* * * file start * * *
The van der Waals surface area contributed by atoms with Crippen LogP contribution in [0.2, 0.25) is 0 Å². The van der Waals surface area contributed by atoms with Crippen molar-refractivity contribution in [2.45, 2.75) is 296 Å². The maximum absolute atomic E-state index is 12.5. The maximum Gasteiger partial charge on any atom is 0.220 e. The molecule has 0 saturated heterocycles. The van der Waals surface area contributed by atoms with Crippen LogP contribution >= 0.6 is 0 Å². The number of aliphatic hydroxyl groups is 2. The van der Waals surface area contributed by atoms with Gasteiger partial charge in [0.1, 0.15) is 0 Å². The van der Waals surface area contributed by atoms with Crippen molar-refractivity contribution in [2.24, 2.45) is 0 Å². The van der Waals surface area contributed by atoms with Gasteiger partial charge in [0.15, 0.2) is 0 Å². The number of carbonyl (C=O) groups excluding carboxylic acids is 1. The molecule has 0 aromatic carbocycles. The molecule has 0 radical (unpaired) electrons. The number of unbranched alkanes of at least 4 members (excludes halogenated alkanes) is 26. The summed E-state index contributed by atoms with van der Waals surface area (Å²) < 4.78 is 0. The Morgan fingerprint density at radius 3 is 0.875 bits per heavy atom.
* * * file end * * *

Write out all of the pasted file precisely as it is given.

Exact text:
The van der Waals surface area contributed by atoms with Crippen LogP contribution in [0.2, 0.25) is 0 Å². The van der Waals surface area contributed by atoms with Crippen molar-refractivity contribution in [2.45, 2.75) is 296 Å². The maximum absolute atomic E-state index is 12.5. The maximum Gasteiger partial charge on any atom is 0.220 e. The molecule has 0 saturated heterocycles. The van der Waals surface area contributed by atoms with Crippen LogP contribution >= 0.6 is 0 Å². The number of aliphatic hydroxyl groups is 2. The van der Waals surface area contributed by atoms with Gasteiger partial charge in [0.1, 0.15) is 0 Å². The van der Waals surface area contributed by atoms with Crippen molar-refractivity contribution in [2.24, 2.45) is 0 Å². The van der Waals surface area contributed by atoms with Gasteiger partial charge in [0.15, 0.2) is 0 Å². The number of carbonyl (C=O) groups excluding carboxylic acids is 1. The molecule has 0 aromatic carbocycles. The molecule has 0 radical (unpaired) electrons. The number of unbranched alkanes of at least 4 members (excludes halogenated alkanes) is 26. The summed E-state index contributed by atoms with van der Waals surface area (Å²) < 4.78 is 0. The Morgan fingerprint density at radius 3 is 0.875 bits per heavy atom.